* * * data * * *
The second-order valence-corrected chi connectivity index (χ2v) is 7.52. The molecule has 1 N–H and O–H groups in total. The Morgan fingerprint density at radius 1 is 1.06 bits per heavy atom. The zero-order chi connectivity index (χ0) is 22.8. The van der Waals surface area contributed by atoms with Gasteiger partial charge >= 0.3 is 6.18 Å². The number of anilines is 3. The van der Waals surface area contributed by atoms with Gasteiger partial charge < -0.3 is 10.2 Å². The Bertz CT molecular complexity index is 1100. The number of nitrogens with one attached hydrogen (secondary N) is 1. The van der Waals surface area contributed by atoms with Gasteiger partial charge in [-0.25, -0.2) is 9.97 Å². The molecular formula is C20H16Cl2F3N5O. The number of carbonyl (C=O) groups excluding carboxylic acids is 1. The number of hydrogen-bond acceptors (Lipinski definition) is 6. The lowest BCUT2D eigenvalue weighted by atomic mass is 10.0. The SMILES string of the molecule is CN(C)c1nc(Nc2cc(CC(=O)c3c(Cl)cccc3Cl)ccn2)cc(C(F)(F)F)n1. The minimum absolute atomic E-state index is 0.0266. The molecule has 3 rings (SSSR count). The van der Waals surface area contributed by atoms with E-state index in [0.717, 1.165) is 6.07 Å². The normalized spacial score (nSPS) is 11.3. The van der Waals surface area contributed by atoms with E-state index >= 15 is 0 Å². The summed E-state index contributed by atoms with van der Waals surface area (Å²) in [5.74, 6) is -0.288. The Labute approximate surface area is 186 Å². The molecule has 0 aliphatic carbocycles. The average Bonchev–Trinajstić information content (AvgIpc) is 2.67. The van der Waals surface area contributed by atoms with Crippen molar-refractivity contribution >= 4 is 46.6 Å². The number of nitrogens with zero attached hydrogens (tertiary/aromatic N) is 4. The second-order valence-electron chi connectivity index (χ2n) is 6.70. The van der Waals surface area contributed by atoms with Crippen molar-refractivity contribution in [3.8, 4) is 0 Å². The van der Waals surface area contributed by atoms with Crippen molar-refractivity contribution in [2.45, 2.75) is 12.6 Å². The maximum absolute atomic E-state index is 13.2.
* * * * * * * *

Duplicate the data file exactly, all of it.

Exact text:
The second-order valence-corrected chi connectivity index (χ2v) is 7.52. The molecule has 1 N–H and O–H groups in total. The Morgan fingerprint density at radius 1 is 1.06 bits per heavy atom. The zero-order chi connectivity index (χ0) is 22.8. The van der Waals surface area contributed by atoms with Gasteiger partial charge >= 0.3 is 6.18 Å². The number of anilines is 3. The van der Waals surface area contributed by atoms with Gasteiger partial charge < -0.3 is 10.2 Å². The Bertz CT molecular complexity index is 1100. The number of nitrogens with one attached hydrogen (secondary N) is 1. The van der Waals surface area contributed by atoms with Gasteiger partial charge in [-0.25, -0.2) is 9.97 Å². The molecular formula is C20H16Cl2F3N5O. The number of carbonyl (C=O) groups excluding carboxylic acids is 1. The number of hydrogen-bond acceptors (Lipinski definition) is 6. The lowest BCUT2D eigenvalue weighted by atomic mass is 10.0. The SMILES string of the molecule is CN(C)c1nc(Nc2cc(CC(=O)c3c(Cl)cccc3Cl)ccn2)cc(C(F)(F)F)n1. The minimum absolute atomic E-state index is 0.0266. The molecule has 3 rings (SSSR count). The van der Waals surface area contributed by atoms with E-state index in [0.717, 1.165) is 6.07 Å². The normalized spacial score (nSPS) is 11.3. The van der Waals surface area contributed by atoms with E-state index >= 15 is 0 Å². The summed E-state index contributed by atoms with van der Waals surface area (Å²) in [5.74, 6) is -0.288. The Labute approximate surface area is 186 Å². The molecule has 0 aliphatic carbocycles. The average Bonchev–Trinajstić information content (AvgIpc) is 2.67. The van der Waals surface area contributed by atoms with Crippen molar-refractivity contribution >= 4 is 46.6 Å². The number of nitrogens with zero attached hydrogens (tertiary/aromatic N) is 4. The second-order valence-electron chi connectivity index (χ2n) is 6.70. The van der Waals surface area contributed by atoms with Crippen molar-refractivity contribution in [3.8, 4) is 0 Å². The van der Waals surface area contributed by atoms with Crippen molar-refractivity contribution in [2.45, 2.75) is 12.6 Å². The maximum absolute atomic E-state index is 13.2.